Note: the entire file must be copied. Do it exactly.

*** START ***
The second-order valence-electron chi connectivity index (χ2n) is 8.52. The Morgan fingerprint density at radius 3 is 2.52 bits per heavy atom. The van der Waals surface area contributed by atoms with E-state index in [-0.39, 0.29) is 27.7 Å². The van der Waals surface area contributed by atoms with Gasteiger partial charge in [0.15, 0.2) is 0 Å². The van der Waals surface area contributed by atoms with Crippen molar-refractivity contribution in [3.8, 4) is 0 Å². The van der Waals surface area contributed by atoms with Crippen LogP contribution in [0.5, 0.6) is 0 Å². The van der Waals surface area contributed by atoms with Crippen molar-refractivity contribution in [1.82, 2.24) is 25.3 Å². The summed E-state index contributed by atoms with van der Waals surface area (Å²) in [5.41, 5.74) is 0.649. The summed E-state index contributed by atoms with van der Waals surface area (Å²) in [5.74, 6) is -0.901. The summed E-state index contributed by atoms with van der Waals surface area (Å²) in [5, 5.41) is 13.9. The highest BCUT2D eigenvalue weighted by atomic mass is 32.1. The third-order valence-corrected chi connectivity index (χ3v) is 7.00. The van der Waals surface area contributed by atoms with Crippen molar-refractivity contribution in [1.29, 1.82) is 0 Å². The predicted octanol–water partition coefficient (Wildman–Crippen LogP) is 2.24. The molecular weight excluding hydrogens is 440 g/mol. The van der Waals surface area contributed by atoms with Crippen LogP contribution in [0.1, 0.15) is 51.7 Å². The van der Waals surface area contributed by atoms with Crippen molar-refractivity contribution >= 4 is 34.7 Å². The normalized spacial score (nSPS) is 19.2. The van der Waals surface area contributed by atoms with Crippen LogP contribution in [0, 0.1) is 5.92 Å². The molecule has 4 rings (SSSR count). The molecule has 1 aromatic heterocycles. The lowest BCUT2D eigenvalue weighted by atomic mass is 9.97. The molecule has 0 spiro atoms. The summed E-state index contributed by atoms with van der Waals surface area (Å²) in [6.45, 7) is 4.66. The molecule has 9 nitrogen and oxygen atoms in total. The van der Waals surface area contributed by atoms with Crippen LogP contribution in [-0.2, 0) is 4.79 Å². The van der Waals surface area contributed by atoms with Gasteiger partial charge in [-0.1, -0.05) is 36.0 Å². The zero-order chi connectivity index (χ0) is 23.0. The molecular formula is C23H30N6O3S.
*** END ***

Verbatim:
The second-order valence-electron chi connectivity index (χ2n) is 8.52. The Morgan fingerprint density at radius 3 is 2.52 bits per heavy atom. The van der Waals surface area contributed by atoms with E-state index in [-0.39, 0.29) is 27.7 Å². The van der Waals surface area contributed by atoms with Gasteiger partial charge in [0.15, 0.2) is 0 Å². The van der Waals surface area contributed by atoms with Crippen molar-refractivity contribution in [3.8, 4) is 0 Å². The van der Waals surface area contributed by atoms with Crippen LogP contribution in [0.5, 0.6) is 0 Å². The van der Waals surface area contributed by atoms with Crippen molar-refractivity contribution in [1.82, 2.24) is 25.3 Å². The summed E-state index contributed by atoms with van der Waals surface area (Å²) in [5.41, 5.74) is 0.649. The summed E-state index contributed by atoms with van der Waals surface area (Å²) in [5.74, 6) is -0.901. The summed E-state index contributed by atoms with van der Waals surface area (Å²) in [5, 5.41) is 13.9. The highest BCUT2D eigenvalue weighted by atomic mass is 32.1. The third-order valence-corrected chi connectivity index (χ3v) is 7.00. The van der Waals surface area contributed by atoms with Crippen molar-refractivity contribution in [1.29, 1.82) is 0 Å². The predicted octanol–water partition coefficient (Wildman–Crippen LogP) is 2.24. The molecular weight excluding hydrogens is 440 g/mol. The van der Waals surface area contributed by atoms with Crippen LogP contribution in [0.1, 0.15) is 51.7 Å². The van der Waals surface area contributed by atoms with Crippen molar-refractivity contribution >= 4 is 34.7 Å². The normalized spacial score (nSPS) is 19.2. The van der Waals surface area contributed by atoms with Crippen LogP contribution in [0, 0.1) is 5.92 Å². The molecule has 4 rings (SSSR count). The molecule has 1 aromatic heterocycles. The lowest BCUT2D eigenvalue weighted by atomic mass is 9.97. The molecule has 0 spiro atoms. The summed E-state index contributed by atoms with van der Waals surface area (Å²) in [6.45, 7) is 4.66. The molecule has 9 nitrogen and oxygen atoms in total. The van der Waals surface area contributed by atoms with Crippen LogP contribution in [-0.2, 0) is 4.79 Å². The van der Waals surface area contributed by atoms with Gasteiger partial charge in [-0.1, -0.05) is 36.0 Å². The zero-order chi connectivity index (χ0) is 23.0. The molecular formula is C23H30N6O3S.